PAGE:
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Cathryn GaborLet's protect this spectacular endangered species! Fundraiser on May 3 in Houston benefiting Painted Dog Conservation. Thank you Houston Zoo!

1 day ago   ·  3

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Emilee MayberryI've never even seen them moving! They are always sleeping in the same spot. Maybe these new girls will revitalize the pack :)

1 day ago   ·  8
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Lilian CorriganIt's cool to see them so active. Whenever we visit the zoo they are usually just laying around.

1 day ago   ·  2
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Linda TidswellSure hope they weren't moved here because they mate then kill their mates😂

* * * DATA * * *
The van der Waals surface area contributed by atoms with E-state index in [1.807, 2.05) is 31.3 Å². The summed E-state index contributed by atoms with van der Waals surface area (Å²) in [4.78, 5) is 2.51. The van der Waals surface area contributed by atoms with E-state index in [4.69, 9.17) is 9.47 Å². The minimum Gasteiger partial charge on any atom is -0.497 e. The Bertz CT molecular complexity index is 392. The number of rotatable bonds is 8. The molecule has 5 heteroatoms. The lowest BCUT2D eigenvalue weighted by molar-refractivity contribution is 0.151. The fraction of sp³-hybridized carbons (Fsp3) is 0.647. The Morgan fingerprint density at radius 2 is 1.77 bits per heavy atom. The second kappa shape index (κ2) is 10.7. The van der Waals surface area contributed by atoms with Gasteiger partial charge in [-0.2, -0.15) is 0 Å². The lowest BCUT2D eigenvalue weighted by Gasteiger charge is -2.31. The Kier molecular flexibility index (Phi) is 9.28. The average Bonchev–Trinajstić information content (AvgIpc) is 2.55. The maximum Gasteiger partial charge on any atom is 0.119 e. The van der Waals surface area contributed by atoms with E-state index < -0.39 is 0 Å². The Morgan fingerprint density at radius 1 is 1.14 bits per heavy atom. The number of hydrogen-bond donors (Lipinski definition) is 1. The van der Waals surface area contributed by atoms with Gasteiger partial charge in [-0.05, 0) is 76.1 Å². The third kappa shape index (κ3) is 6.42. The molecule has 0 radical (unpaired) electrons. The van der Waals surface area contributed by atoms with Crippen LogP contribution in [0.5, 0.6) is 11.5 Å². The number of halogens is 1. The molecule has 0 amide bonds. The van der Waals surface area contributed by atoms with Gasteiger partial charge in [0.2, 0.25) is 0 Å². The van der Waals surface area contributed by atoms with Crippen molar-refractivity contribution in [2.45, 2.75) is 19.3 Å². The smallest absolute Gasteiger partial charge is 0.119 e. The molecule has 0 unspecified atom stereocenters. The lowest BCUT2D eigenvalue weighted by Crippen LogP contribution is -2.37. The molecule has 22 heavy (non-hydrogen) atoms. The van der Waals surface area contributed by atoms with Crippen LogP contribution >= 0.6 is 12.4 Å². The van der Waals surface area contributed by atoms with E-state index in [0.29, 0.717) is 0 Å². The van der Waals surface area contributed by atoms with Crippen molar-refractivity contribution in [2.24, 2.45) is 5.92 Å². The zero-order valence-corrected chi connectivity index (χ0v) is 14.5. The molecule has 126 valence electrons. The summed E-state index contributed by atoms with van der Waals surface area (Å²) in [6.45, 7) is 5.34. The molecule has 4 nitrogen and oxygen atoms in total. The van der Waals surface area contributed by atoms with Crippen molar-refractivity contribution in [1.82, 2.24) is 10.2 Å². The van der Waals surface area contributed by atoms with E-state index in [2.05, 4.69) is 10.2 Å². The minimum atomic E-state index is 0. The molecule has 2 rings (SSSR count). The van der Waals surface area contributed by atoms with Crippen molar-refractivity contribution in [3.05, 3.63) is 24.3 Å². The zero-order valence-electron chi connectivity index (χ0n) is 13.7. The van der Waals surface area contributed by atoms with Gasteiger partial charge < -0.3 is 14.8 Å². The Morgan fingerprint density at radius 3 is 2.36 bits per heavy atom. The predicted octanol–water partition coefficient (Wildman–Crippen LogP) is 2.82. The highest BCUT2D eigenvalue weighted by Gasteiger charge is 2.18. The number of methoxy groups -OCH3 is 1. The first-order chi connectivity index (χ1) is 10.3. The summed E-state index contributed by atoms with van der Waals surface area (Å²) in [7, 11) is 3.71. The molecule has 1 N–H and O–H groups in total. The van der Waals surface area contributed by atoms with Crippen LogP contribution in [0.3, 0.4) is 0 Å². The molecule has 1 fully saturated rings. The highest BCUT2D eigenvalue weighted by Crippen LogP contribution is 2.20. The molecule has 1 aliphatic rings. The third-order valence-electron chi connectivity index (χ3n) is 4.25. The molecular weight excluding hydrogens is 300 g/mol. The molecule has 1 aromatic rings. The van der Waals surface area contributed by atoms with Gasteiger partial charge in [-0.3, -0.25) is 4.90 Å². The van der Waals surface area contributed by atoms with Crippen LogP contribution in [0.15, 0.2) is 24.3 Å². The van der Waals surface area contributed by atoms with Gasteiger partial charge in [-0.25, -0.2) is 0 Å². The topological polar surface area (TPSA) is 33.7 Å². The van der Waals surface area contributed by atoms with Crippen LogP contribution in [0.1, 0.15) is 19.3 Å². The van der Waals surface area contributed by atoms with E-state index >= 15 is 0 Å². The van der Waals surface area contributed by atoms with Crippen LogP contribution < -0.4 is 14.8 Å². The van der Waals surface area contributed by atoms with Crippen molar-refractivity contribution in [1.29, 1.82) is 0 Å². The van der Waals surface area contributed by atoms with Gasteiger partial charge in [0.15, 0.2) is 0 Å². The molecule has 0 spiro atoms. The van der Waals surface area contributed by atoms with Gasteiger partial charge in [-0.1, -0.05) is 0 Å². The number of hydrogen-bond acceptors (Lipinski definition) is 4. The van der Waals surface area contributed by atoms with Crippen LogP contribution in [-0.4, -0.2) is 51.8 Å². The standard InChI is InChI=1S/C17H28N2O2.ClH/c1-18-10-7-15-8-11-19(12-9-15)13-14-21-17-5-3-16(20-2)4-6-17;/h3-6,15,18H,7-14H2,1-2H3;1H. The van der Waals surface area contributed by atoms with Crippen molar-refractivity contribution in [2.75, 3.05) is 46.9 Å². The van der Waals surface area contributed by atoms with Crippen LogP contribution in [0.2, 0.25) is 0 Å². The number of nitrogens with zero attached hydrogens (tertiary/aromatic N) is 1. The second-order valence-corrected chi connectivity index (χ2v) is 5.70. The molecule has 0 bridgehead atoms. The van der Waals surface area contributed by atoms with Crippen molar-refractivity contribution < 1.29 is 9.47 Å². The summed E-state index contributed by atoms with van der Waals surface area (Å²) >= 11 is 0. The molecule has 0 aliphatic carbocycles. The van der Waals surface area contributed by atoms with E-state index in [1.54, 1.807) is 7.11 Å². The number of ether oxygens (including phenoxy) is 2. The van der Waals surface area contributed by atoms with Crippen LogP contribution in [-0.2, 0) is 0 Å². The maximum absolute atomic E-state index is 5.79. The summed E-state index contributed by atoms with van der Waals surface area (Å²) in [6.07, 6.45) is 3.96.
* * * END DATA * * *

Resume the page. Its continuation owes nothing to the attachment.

22 hours ago   ·  1
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Michelle MungerThey were sleeping when I was there.

1 day ago
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Patricia TamézBlaze and Mikita have new friends!

1 day ago
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Austin VaughnAww! Look at those precious puppies!

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De'jon BaptisteI love dogs

20 hours ago
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Ashley NicholeJamie these are awesome

23 hours ago   ·  1

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Michelle Wheatley PajakRobin Roxburgh Kellogg 😄😄yay!! Makes me happy!

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Lori Miller SouderGorgeous animals!!!

1 day ago
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Diana KimmelThat's awesome!

21 hours ago
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Annita Smith McGinnesRhianna Rhee Hedrick, did you see this?